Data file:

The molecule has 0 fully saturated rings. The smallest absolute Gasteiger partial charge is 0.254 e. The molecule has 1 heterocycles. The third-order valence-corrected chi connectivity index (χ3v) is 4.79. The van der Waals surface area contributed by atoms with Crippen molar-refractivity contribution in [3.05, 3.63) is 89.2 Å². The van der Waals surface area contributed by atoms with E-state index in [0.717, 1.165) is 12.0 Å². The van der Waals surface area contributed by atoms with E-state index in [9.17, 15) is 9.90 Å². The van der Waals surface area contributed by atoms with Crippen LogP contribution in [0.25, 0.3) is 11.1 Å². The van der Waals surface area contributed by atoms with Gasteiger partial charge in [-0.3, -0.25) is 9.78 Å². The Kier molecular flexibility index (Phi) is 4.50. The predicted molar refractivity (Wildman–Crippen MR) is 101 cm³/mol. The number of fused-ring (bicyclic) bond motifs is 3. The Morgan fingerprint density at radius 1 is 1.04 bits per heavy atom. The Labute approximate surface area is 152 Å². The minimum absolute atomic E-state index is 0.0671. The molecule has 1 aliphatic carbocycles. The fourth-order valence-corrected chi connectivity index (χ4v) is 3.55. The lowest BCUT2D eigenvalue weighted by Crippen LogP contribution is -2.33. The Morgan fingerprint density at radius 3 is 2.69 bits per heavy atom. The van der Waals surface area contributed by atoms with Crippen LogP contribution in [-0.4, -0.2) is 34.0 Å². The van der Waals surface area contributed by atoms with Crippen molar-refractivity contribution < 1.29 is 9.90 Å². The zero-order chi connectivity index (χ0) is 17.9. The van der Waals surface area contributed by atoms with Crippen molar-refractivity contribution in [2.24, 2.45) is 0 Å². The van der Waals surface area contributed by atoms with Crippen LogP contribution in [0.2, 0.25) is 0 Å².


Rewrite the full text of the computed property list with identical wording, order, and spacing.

The molecule has 0 fully saturated rings. The smallest absolute Gasteiger partial charge is 0.254 e. The molecule has 1 heterocycles. The third-order valence-corrected chi connectivity index (χ3v) is 4.79. The van der Waals surface area contributed by atoms with Crippen molar-refractivity contribution in [3.05, 3.63) is 89.2 Å². The van der Waals surface area contributed by atoms with E-state index in [0.717, 1.165) is 12.0 Å². The van der Waals surface area contributed by atoms with E-state index in [9.17, 15) is 9.90 Å². The van der Waals surface area contributed by atoms with Crippen LogP contribution in [0.25, 0.3) is 11.1 Å². The van der Waals surface area contributed by atoms with Gasteiger partial charge in [-0.3, -0.25) is 9.78 Å². The Kier molecular flexibility index (Phi) is 4.50. The predicted molar refractivity (Wildman–Crippen MR) is 101 cm³/mol. The number of fused-ring (bicyclic) bond motifs is 3. The Morgan fingerprint density at radius 1 is 1.04 bits per heavy atom. The Labute approximate surface area is 152 Å². The minimum absolute atomic E-state index is 0.0671. The molecule has 1 aliphatic carbocycles. The fourth-order valence-corrected chi connectivity index (χ4v) is 3.55. The lowest BCUT2D eigenvalue weighted by Crippen LogP contribution is -2.33. The Morgan fingerprint density at radius 3 is 2.69 bits per heavy atom. The van der Waals surface area contributed by atoms with Crippen LogP contribution in [-0.4, -0.2) is 34.0 Å². The van der Waals surface area contributed by atoms with Crippen molar-refractivity contribution < 1.29 is 9.90 Å². The zero-order chi connectivity index (χ0) is 17.9. The van der Waals surface area contributed by atoms with Crippen molar-refractivity contribution in [2.24, 2.45) is 0 Å². The van der Waals surface area contributed by atoms with Crippen LogP contribution in [0.2, 0.25) is 0 Å².